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Microorganisms, pesticides, antibiotics, and organic pollutants: exploring the interactions and biotechnological applications

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Life on Earth for the last 4 billion years has been dominated by microbes. Microorganisms are known to support the life of all organisms through the development of biotic interactions with different hosts giving birth to various microbiomes. On top of that microorganisms are recognized as key players of ...

Life on Earth for the last 4 billion years has been dominated by microbes. Microorganisms are known to support the life of all organisms through the development of biotic interactions with different hosts giving birth to various microbiomes. On top of that microorganisms are recognized as key players of important ecosystemic services including: (i) primary production by supporting plant health and (ii) climate regulation via their mediating role in geochemical cycles, water purification and waste treatment. It is now well documented that from all environments on Earth, soil is the one that stands out with the largest microbial diversity per unit mass or volume. Microbes are immensely diverse phylogeneticaly and functionally being able to perform complex metabolic transformations. This treasured reservoir is the largest source of diversity to be described with a huge potential for industrial applications but it remains largely untapped since more than 99% of microbes cannot be cultured on media currently available. Recent advances in -omic technologies such as metagenomic, metatranscriptomics, proteomics, high density DNA microarrays, and others provided the opportunity to understand the microbial dark matter and explore and exploit the hidden microbial diversity.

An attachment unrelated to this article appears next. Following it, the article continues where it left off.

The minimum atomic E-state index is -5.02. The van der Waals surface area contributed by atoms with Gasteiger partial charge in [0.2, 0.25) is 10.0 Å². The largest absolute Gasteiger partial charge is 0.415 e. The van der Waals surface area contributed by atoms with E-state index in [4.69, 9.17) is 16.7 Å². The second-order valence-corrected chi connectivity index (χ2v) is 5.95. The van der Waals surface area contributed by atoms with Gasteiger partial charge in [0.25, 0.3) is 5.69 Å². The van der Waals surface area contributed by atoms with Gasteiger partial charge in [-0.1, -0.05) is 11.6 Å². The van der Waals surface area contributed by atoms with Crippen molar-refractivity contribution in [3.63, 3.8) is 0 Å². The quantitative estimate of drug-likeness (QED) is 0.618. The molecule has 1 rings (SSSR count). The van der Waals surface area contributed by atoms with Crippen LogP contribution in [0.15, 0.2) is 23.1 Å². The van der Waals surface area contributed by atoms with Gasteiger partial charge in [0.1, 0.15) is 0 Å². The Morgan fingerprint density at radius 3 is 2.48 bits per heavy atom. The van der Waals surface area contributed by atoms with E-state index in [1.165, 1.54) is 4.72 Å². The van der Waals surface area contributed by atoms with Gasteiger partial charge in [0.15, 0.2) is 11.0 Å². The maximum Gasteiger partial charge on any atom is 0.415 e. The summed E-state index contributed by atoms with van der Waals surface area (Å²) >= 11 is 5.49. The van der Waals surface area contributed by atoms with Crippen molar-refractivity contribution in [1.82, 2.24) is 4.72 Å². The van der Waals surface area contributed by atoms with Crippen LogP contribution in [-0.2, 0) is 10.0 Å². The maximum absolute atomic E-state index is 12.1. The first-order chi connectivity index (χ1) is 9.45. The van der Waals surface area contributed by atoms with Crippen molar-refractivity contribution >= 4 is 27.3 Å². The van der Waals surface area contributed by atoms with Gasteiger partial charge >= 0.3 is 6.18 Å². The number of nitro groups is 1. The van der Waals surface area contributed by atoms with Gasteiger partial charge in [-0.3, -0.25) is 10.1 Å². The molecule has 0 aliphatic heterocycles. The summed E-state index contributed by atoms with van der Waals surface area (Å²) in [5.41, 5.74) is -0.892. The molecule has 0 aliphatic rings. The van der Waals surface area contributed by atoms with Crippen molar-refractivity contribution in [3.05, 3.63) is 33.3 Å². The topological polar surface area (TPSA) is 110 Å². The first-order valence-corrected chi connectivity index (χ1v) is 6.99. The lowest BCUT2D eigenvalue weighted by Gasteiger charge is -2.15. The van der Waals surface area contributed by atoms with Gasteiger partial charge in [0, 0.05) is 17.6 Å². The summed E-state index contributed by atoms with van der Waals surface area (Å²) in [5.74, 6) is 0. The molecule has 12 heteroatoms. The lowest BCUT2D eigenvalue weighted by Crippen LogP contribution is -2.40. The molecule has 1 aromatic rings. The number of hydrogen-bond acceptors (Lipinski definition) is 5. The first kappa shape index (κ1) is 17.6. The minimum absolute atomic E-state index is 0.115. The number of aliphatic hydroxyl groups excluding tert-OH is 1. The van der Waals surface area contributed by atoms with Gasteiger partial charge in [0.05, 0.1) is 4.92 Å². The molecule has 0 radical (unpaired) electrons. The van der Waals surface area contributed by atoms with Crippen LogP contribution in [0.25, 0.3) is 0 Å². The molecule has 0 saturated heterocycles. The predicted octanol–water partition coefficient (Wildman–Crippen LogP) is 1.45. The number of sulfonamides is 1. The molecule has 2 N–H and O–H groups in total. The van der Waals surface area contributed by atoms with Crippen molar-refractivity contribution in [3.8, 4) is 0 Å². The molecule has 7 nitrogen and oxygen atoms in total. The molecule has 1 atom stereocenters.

Despite the recognized importance of soils for human and environmental health, arable soils are continuously exposed to agrochemicals including fertilizers, pesticides and veterinary antibiotics. Once applied to the soil, agrochemicals are subject to various dissipation processes with microbial degradation being the key process for most currently available agrochemicals. Upon their release in the soil environment, agrochemicals interact with soil microorganisms in various ways. On the one hand agrochemicals and/or their main metabolites can be harmful to soil microorganisms inducing detrimental effects on their community structure and function. On the other hand, agrochemicals can be used as substrates and/or source of energy for soil microorganisms which carry the genetic armoury to metabolize them rapidly. However, microbial metabolism of agrochemicals is not always synonymous to detoxification and occasionally leads to metabolic products which can be more deleterious than the parent compound. The factors determining the outcome of the interactions between soil microbes and agrochemicals (toxicity or energy-gain catabolism) should be explored within the soil environmental context to enable us to predict the potential consequences by the introduction of novel chemicals in the soil environment.

For the above reasons, we welcome researchers all over the world to contribute with original articles, as well as reviews that will stimulate the continuing efforts to understand the complex interactions between pesticides, antibiotics, organic pollutants and microorganisms.

Before submission, authors should carefully read over the journal’s Author Guidelines, which are located at http://journal.frontiersin.org/journal/all/section/systems-microbiology#author-guidelines.


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